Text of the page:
Reports emerged in mid-June that Russia had allowed an unknown quantity of high-strength aluminum to be shipped to Iran earlier this year. The shipment is of potential concern because certain special aluminum alloys can be used in high-speed gas centrifuges to produce enriched uranium, and the United States has long been concerned that Moscow’s nuclear energy ties with Teheran may be facilitating a clandestine Iranian nuclear weapons program.
According to The Washington Post, which first reported the shipment June 15, the United States and Israel alerted the Russian government to the shipment in late January; however, Russian inspectors who boarded the vessel reported that the aluminum was to be used in “aircraft manufacture” and allowed the ship to proceed to Iran. In a June 17 interview with Fox News Sunday, Secretary of State Colin Powell responded with skepticism to Russia’s assertions that the aluminum was intended for aircraft. “That’s what they say,” he said. “We have slightly different view.”
President George W. Bush raised the issue of Iran’s nuclear weapons and missile programs at his June 16 meeting in Slovenia with Russian President Vladimir Putin. After the meeting, Putin acknowledged that he had discussed Iran with Bush, but in a June 18 interview with U.S. journalists, he maintained that there are no Russian programs to help Tehran produce nuclear weapons or missiles. Putin also defended Russia’s nuclear energy ties with Iran, comparing them to U.S. plans to build a light-water reactor in North Korea under the 1994 Agreed Framework. He also said that Moscow would do its best to stop any Russian entities trying to assist Iran’s nuclear weapons programs.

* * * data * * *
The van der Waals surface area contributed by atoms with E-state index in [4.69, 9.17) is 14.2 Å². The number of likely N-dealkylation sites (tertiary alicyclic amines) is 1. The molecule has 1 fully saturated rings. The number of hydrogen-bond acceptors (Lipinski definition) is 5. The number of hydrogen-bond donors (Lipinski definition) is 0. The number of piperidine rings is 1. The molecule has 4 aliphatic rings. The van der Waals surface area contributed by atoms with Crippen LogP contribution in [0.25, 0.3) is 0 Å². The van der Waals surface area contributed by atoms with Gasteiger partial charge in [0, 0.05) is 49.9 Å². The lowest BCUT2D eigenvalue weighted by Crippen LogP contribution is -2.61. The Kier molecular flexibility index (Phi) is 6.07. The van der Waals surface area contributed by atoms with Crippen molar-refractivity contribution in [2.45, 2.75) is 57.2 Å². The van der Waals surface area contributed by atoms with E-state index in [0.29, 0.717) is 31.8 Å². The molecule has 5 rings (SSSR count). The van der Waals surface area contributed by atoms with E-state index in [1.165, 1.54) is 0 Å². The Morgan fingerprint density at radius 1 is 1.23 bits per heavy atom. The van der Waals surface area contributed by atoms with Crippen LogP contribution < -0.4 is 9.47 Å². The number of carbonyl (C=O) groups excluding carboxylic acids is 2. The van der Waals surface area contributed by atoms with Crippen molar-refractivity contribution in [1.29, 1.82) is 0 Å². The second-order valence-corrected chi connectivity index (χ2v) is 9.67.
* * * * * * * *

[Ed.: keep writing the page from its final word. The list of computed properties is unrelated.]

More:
Aluminum alloys have many industrial and military uses, but the transfer of certain aluminum alloys is regulated by the Nuclear Suppliers Group—a group of 34 countries, including Russia, that have agreed to restrict the export of nuclear and dual-use equipment that could be used in connection with the manufacture of nuclear weapons.